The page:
Buy a Santa Monica College diploma, fake Santa Monica College diploma, replica SMC degrees, get a SMC bachelor diploma. Founded in 1929, Santa Monica College (SMC) is a public community college located on the beautiful coast (Obama, the 44th President of the United States, graduated from a community college) and is organized by the Western Association of Schools and Colleges ( WASC) accredited leader in California’s 113 community college system. Buy fake USA college diplomas, copy SMC diploma and academic transcript, SMC diplomas maker. Provide general education equivalent to the first and second year of university. The campus is located in the residential area of Santa Monica, a city of 100,000 in Southern California, two miles from the Pacific Ocean. Easily accessible from campus to Los Angeles’ premier theatre, music and museum venues, including Universal Studios and other entertainment centers. We are also very close to UCLA, University of Southern California, Pepperdine University and Loyola Marymount University. Students preparing to transfer as juniors have the highest advantage at Santa Monica College. An associate degree is awarded to students who have completed the first two years of college-required courses before transferring to a four-year institution to complete their bachelor’s degree. Over the past 15 years, more students have transferred from Santa Monica to UCLA and other UC campuses than have transferred from any of California’s 107 community colleges.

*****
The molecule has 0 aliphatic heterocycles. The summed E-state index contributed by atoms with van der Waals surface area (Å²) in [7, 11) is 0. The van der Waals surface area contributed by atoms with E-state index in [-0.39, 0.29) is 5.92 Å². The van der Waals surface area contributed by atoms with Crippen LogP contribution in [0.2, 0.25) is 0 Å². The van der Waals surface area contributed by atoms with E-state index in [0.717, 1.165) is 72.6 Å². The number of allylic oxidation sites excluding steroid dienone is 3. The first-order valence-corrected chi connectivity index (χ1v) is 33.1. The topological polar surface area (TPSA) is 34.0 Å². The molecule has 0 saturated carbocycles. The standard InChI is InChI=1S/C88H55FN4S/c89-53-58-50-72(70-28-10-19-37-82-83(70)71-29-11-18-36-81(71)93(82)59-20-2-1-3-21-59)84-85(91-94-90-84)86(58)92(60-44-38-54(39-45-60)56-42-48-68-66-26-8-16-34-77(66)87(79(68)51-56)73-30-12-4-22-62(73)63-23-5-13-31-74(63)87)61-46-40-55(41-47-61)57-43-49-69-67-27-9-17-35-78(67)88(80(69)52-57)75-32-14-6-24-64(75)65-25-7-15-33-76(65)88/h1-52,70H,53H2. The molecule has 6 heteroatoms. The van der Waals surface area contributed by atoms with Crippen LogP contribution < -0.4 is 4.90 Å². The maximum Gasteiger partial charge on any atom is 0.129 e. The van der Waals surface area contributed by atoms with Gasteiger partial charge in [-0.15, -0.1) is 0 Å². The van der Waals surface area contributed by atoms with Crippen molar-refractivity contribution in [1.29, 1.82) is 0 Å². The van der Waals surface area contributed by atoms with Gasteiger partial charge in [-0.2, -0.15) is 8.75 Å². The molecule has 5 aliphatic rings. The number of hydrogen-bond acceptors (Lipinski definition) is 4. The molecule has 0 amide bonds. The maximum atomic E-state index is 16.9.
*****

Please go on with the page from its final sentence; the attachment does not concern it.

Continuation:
Santa Monica Junior College was established in September 1929 with 7 faculty members and 153 students in classes held on the second floor of Santa Monica High School. Attended primarily by high school students, it was originally part of the Santa Monica-Malibu Unified School District. Despite the ensuing Wall Street Crash of 1929 and Great Depression, the school’s enrollment increased to 355 in 1930 and 600 in 1931. In 1932, the college moved to the vacant brick Garfield Elementary School building on Michigan Avenue. The building was declared unsafe following the 1933 Long Beach earthquake and classes moved to tents and bungalows on the Garfield site, which students nicknamed Splinterville.